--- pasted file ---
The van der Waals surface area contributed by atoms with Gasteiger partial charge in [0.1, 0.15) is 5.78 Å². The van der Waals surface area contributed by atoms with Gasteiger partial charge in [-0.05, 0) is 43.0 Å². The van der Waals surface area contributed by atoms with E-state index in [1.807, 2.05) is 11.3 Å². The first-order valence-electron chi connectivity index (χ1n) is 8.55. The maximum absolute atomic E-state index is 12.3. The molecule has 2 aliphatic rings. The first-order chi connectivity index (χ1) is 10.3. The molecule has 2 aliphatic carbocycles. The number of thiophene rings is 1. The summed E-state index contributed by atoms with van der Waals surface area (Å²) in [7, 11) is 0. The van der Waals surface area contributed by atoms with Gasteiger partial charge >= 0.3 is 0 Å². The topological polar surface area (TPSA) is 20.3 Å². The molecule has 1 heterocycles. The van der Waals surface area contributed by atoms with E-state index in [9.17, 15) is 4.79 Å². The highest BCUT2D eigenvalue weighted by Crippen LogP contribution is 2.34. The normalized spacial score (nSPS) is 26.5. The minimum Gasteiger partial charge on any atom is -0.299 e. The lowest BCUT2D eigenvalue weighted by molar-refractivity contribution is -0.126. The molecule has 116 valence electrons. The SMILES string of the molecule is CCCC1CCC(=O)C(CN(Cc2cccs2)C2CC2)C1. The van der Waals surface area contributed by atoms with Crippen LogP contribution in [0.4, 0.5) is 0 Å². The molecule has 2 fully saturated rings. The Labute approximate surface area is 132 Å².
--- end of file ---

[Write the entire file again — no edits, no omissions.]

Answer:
The van der Waals surface area contributed by atoms with Gasteiger partial charge in [0.1, 0.15) is 5.78 Å². The van der Waals surface area contributed by atoms with Gasteiger partial charge in [-0.05, 0) is 43.0 Å². The van der Waals surface area contributed by atoms with E-state index in [1.807, 2.05) is 11.3 Å². The first-order valence-electron chi connectivity index (χ1n) is 8.55. The maximum absolute atomic E-state index is 12.3. The molecule has 2 aliphatic rings. The first-order chi connectivity index (χ1) is 10.3. The molecule has 2 aliphatic carbocycles. The number of thiophene rings is 1. The summed E-state index contributed by atoms with van der Waals surface area (Å²) in [7, 11) is 0. The van der Waals surface area contributed by atoms with Gasteiger partial charge >= 0.3 is 0 Å². The topological polar surface area (TPSA) is 20.3 Å². The molecule has 1 heterocycles. The van der Waals surface area contributed by atoms with E-state index in [9.17, 15) is 4.79 Å². The highest BCUT2D eigenvalue weighted by Crippen LogP contribution is 2.34. The normalized spacial score (nSPS) is 26.5. The minimum Gasteiger partial charge on any atom is -0.299 e. The lowest BCUT2D eigenvalue weighted by molar-refractivity contribution is -0.126. The molecule has 116 valence electrons. The SMILES string of the molecule is CCCC1CCC(=O)C(CN(Cc2cccs2)C2CC2)C1. The van der Waals surface area contributed by atoms with Crippen LogP contribution in [0.4, 0.5) is 0 Å². The molecule has 2 fully saturated rings. The Labute approximate surface area is 132 Å².